gay marriage and allowed for an expansion of freedoms. Looking past the context, the legal actions that brought same sex marriage to Alabama are questionable. It was a judge for the Federal District Court – not the state – who first declared the ban to be unconstitutional. And it was a federal appeals court, and the Supreme Court that proceeded to quash a state’s request to maintain its laws.

If a federal judge can strike down state law and have that supported in the nation’s highest court, then states’ rights are endangered. Clearly, the majority of the population in Alabama supports a ban on gay marriage. As unpleasant as that is, the state has the right to represent and support the voters’ opinions with laws that back them up. Most of the nation, at this point, does support gay marriage. So at a national level, Alabama is an outlier, but they have the right to differ from the rest of the nation – until a federal ruling on gay marriage is announced. At the same time, it’s an embarrassment to live in a country where some states still deny equal rights on the basis of sexual orientation. And the judges in Alabama who are refusing to issue marriage licenses of any kind just to avoid marrying gay couples aren’t doing much to generate sympathy for the state’s plight. After all, there’s something pleasantly ironic about a state, in its quest to deny same-sex couples their rights, losing its legal rights and influence along the way. email: editorial@ubspectrum.com

Bills’ pickup of Incognito far from inconspicuous Bills Head Coach Rex Ryan made it known that he wants to “build a bully” with his new team. With the signing of Richie Incognito, it’s clear that Ryan means business. Incognito, a veteran offensive guard who has made the Pro Bowl as recently as 2012, is unfortunately equally experienced in bullying and brutish behavior on the field and in the locker room. Suspended from the league in 2013 for his infamous bullying of then-teammate Jonathan Martin to such extreme that he ended up leaving the team, Incognito has been benched for head-butting, arrested for assault, suspended and ejected from games for fighting and sent to anger management treatment (clearly, it didn’t take). That list could be far longer, but the point is made: Incognito plays dirty. He’s a liability, in terms of racking up penalty yards during games and causing distractions off the field.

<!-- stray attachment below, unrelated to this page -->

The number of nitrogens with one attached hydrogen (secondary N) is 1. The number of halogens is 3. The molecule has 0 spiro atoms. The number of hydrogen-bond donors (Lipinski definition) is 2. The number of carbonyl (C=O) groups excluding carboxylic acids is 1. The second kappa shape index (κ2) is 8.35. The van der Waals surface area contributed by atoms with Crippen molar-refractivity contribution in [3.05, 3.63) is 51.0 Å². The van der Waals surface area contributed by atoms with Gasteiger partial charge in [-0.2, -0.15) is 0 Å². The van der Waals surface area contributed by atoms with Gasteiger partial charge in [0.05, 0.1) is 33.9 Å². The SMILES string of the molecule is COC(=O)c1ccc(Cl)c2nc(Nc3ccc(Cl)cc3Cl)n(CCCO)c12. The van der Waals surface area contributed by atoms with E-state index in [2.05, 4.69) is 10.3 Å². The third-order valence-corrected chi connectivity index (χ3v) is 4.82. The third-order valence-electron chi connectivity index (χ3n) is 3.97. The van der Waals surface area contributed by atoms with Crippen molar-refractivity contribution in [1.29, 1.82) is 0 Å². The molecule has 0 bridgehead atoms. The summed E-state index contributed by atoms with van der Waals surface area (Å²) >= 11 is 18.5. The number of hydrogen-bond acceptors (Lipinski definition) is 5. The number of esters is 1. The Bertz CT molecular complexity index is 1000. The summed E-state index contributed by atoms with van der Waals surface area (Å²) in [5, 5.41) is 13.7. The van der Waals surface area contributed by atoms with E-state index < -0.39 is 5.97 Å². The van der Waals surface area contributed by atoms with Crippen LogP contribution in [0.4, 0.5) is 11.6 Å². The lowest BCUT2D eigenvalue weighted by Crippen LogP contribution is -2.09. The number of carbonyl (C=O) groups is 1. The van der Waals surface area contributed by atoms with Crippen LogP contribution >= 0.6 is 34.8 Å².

High-risk, high-reward move a smart play But if Incognito can get his act together, and if the Bills coaching staff can keep him in line – those are two gigantic “ifs” – this could end up helping the team enormously. Sure, the move isn’t great for the team’s image, but the Bills already have a reputation for picking up so-called “troubled” players – Marcell Dareus, Terrell Owens – and so do plenty of other teams. Michael Vick is still an NFL quarterback, after all. So although Incognito – and other violent, dirty players – arguably don’t deserve another chance, they’re on the field anyway. And because Incognito’s going to be allowed back in the league, the Bills might as well take advantage of a talented athlete at a great price. When it comes down to it: The

NFL is just a business. If it won’t cause too much of a public relations firestorm, the league is going to let players with questionable pasts continue to play. Incognito didn’t beat his child or punch a woman in the face (though he has been accused of groping a female volunteer at a golf tournament), so to the powers that be, he’s not the worst of the bunch. His anger issues, his use of racial and homophobic language, his time spent in psychiatric care – somehow the league has deemed it acceptable to look past all that and give the man another chance. That decision can be debated and derided endlessly, but Incognito is now a Buffalo Bill and he could be a boon to a struggling team. Incognito has to know that this